Before looking into this connection, however, there is another and related matter that needs attention. Adults watching children at play often say something like this: "If I only had as much energy as a child, I could really accomplish something with it." Do children really have more energy than adults? Probably not, taking one with another, though the age of the adult would make a difference. There is, of course, no way to measure the potential energy in any person. What is known is that adults can and do sometimes expend a tremendous amount of energy. Take, for example, a woodcutter, someone who is accustomed to chopping with an axe. He can do so all day long, with only a brief respite here and there. The chances are good that no small child actually expends anything like that much energy in the course of a day.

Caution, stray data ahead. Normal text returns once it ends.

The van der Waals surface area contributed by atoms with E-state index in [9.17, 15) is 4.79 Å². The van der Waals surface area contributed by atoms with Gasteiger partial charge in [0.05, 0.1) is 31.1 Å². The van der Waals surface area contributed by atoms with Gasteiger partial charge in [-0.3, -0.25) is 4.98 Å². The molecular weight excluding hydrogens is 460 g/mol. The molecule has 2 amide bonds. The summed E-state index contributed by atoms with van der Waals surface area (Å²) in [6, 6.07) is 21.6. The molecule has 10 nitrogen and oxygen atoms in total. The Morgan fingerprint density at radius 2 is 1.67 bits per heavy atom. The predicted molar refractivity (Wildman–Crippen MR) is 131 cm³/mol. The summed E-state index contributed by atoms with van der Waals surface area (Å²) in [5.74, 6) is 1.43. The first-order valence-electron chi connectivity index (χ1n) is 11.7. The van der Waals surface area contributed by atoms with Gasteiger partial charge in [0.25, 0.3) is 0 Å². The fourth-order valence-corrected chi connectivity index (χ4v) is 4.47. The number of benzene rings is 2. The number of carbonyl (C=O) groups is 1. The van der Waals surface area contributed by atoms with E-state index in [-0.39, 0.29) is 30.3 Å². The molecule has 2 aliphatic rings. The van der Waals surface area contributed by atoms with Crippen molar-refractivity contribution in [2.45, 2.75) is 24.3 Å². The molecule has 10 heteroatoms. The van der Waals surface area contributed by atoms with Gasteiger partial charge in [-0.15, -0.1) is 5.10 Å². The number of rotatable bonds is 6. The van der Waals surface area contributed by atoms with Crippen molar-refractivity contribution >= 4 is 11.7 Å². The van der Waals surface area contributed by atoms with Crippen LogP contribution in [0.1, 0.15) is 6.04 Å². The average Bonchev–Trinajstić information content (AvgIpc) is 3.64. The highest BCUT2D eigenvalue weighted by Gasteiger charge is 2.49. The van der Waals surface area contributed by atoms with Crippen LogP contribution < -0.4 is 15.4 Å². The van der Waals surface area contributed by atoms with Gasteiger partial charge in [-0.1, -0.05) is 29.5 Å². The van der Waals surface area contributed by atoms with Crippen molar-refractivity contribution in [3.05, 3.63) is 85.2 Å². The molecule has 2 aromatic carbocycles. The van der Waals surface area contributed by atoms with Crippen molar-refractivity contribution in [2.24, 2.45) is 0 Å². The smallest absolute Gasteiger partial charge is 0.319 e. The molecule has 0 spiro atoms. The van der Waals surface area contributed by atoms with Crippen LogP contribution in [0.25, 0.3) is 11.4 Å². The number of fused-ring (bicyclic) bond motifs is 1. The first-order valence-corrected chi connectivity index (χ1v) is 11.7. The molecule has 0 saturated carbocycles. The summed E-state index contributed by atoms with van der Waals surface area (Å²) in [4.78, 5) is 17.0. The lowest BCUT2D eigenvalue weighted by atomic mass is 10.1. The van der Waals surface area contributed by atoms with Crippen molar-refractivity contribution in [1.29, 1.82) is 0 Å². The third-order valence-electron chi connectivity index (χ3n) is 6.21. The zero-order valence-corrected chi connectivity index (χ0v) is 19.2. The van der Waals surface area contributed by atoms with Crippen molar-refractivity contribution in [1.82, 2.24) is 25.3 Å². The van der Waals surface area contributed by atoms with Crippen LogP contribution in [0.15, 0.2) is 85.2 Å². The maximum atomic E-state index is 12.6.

The small child appears to have so much energy because his energy is largely undirected, unconcentrated, and randomly exerted. He has not yet entered into the economy of energy arena. So long as he is at play—what is called in school nowadays "free play" —he has all the energy he needs and wants. When he "runs down," he can quit playing and sleep; there is no playing left undone, nor any energy scarcity to concern him. To the small child, there is an almost absolute distinction between work and play. When he is healthy, he has boundless energy for play, but he tires and gives up quickly when assigned tasks—work —which must be completed, even walking from one place to another. The reason is now before us. Once the child is assigned a task that must be completed, the task becomes work, and the child enters the realm of economy where energy is scarce, must be conserved and directed.